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Homework Help: Ground state wavefunction & energy for 2 electrons

  1. Apr 6, 2010 #1
    1. The problem statement, all variables and given/known data

    2 electrons are in a box of length L. Ignoring Coulomb force, 1 and 2 are labels for the electrons and m is the mass of an electron. What is the ground state and 1st excited state for the energy and wavefunction for the two electrons? Is there more than one wavefunction for the ground state and the 1st excited state? Your answer will include the spatial and spin components of hte wavefunction. Use |+-z> to describe spin.

    2. Relevant equations

    H=p12/2m+p22/2m

    3. The attempt at a solution

    Since they are electrons, they are spin 1/2 particles and are fermions. Thus, their wavefunction must be antisymmetric with repsect to the exchange of particle labels. This means the two particles have a total spin of 0 or 1, so there are two wavefunctions for the ground state?

    S=0: |0,0,s=0,m=0> and S=1: |0,1,s=0,m=0>. Am I on the right track here?
     
    Last edited: Apr 6, 2010
  2. jcsd
  3. Apr 6, 2010 #2
    Explain to us your notation for the wavevectors. I agree that if you only look at spin, you will have a singlet (S=0) state and a triplet state (S=1). Which of those spin states are antisymmetric and which is symmetric?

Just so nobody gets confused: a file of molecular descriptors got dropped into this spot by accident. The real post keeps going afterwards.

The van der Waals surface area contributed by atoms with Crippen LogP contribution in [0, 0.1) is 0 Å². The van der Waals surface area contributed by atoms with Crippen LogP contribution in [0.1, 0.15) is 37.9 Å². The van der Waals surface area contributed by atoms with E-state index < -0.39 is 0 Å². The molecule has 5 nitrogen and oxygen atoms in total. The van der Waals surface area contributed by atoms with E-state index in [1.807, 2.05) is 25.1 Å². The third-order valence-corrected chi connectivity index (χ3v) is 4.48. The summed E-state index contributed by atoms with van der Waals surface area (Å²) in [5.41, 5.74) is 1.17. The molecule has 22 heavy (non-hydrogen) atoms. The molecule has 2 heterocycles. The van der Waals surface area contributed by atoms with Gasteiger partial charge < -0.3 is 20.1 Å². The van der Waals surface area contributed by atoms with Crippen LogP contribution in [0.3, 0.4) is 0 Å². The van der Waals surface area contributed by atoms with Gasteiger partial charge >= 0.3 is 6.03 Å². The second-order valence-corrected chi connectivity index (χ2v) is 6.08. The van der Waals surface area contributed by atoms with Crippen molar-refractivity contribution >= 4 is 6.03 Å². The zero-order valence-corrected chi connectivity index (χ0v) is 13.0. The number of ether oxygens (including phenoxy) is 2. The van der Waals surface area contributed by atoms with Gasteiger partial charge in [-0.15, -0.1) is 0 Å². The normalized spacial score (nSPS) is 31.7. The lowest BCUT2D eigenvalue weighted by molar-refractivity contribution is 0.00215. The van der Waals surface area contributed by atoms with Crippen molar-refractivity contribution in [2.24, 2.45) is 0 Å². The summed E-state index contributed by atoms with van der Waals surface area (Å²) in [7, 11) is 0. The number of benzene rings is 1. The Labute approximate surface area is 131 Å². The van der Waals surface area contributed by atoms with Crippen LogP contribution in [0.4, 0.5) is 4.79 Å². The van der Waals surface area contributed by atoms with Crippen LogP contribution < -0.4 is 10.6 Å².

Also, you can separate the spatial wavefunction from the spin wavefunction. So be careful that you keep the total product of those wavefunctions antisymmetric since these are fermions.
     
  4. Apr 6, 2010 #3
    it would be |n,l,s,ms>, is that right? I'm so confused on how to do this...
     
  5. Apr 6, 2010 #4
    This isn't a hydrogen atom. It is just a 1D box with 2 particles, so you will have [tex]\psi_{n_1,n_2}(x_1,x_2)[/tex] or you can write it as [tex]|n_1,n_2>[/tex] for the spatial wavefunction and wavevector. The 2 particle wavefunction is just a product of the single particle wavefunctions in a box. The total energy is just the sum of the single particle energies.

    The spin vector can be written as [tex]|\uparrow \uparrow>,|\uparrow \downarrow>,|\downarrow \uparrow>, |\downarrow \downarrow>[/tex] and any combination of those. Preferably combinations that form symmetric and antisymmetric spin vectors.